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April 21, 2024
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Recently Embraer announced a set of Economic Metrics based on the concept of return on investment capital that illustrates how “right sizing” aircraft in the 70-110 seat segment can make sense for airlines.   In the paragraphs that follow, we will review their analytics and relate it to the health of the industry and competitive behaviors that currently exist in the industry to test how this theory meets reality.

Recently, we’ve seen a tremendous upsurge in orders for larger models of the Airbus A320 family and Boeing 737 family, particularly when compared to past deliveries. The following chart shows historic deliveries of those aircraft families by size through 31 March 2015.

e1But when we look at orders for the next generation of narrow-bodies from Airbus and Boeing, the neo and MAX, the order distribution has changed dramatically, as shown below.

e2While historically nearly 25% of the market, the A319neo and 737 MAX7 have generated less than 2% of new orders, a sizable shift. Does this mean that airlines are abandoning the 120-130 seat aircraft for the foreseeable future in an effort to gain better seat-mile economics, or is there an opportunity in “right sizing” aircraft to meet the needs of smaller markets? Let’s explore the theory and its dynamics.

The theory behind right sizing is that continual up-sizing of aircraft is a somewhat futile effort. In the diagram below, Embraer illustrates their concept of the Vicious Cycle of capacity growth and yields. It all comes down to the market share battle, which drives lower costs with larger aircraft, but increases capacity, which then results in lowers yields – resulting in a downward spiral of profitability. The question is when, and how, to stop the spiral.

e3We have seen this occur on several occasions in the past — in the United States post deregulation, resulting in the failure of many carriers, and today with low cost carrier and ultra low cost carrier competition in Europe and Asia eroding the profitability of the industry by lowering yields.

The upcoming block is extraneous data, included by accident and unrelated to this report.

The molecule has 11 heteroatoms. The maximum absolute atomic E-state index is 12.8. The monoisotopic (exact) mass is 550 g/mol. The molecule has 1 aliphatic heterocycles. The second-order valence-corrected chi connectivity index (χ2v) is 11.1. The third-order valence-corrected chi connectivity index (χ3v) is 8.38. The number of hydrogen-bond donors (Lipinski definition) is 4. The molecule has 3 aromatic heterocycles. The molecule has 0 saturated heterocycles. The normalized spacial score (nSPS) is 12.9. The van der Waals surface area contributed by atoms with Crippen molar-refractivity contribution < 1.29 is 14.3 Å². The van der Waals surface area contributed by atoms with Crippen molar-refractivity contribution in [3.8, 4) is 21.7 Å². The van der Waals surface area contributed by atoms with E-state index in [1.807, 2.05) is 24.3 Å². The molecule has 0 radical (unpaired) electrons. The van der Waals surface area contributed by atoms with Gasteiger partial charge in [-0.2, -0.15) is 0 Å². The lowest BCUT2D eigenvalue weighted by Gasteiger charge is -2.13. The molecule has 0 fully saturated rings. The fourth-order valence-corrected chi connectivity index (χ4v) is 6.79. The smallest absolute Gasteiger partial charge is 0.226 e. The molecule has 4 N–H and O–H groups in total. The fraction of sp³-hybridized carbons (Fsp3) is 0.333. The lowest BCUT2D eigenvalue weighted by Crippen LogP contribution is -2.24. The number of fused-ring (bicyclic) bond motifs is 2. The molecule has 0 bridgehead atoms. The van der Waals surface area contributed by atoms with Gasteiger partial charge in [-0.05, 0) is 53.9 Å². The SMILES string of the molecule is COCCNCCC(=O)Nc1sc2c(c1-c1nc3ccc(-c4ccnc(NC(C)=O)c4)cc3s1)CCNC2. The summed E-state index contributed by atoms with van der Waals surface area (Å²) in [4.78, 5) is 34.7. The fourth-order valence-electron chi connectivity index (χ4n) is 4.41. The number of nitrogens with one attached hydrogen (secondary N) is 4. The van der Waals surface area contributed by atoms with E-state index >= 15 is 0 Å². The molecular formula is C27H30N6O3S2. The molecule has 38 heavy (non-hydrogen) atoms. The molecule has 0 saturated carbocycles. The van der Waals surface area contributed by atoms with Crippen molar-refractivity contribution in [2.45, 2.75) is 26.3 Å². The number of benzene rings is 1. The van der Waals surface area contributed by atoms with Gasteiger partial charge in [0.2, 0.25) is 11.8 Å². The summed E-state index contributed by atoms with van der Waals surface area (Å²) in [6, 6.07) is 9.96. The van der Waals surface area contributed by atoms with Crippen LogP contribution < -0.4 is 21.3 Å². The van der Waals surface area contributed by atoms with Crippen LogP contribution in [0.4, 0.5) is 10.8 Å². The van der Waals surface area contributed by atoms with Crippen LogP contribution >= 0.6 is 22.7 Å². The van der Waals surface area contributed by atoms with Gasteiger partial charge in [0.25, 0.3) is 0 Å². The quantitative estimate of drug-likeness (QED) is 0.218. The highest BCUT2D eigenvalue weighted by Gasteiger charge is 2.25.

Perhaps the best illustration of defending every inch of market share occurred in the 1980s in the United States. Arrow Air, a charter airline with limited scheduled service, needed to reposition a flight from Miami to New York on a Sunday evening, and rather than fly it empty, offered a one flight per week scheduled service at $99 each way. Eastern Airlines soon matched the fare on their non-stops, which Delta then matched on their connections through Atlanta. Within a week, this escalated to a fare war that resulted in $99 one way fares throughout the country, and all airlines began to bleed financially as a result of diminished yields – caused by one repositioning flight.

While we have not seen such radical swings in quite some time, there are several economic drivers that are influencing the market, not the least of which is the expansion of low fare carriers. A decade ago, in 2004, LCCs were mature in the United States, with 35% of the market, but just emerging in Europe and Asia, with 18% and 6% respectively. By 2014, the US share had moved to 45%, while Europe more than doubled to 42% and Asia quintupled to 34%. The massive growth of LCCs in Europe and Asia has fueled the demand for larger narrow-bodies with lower seat-mile costs.  Yields have fallen.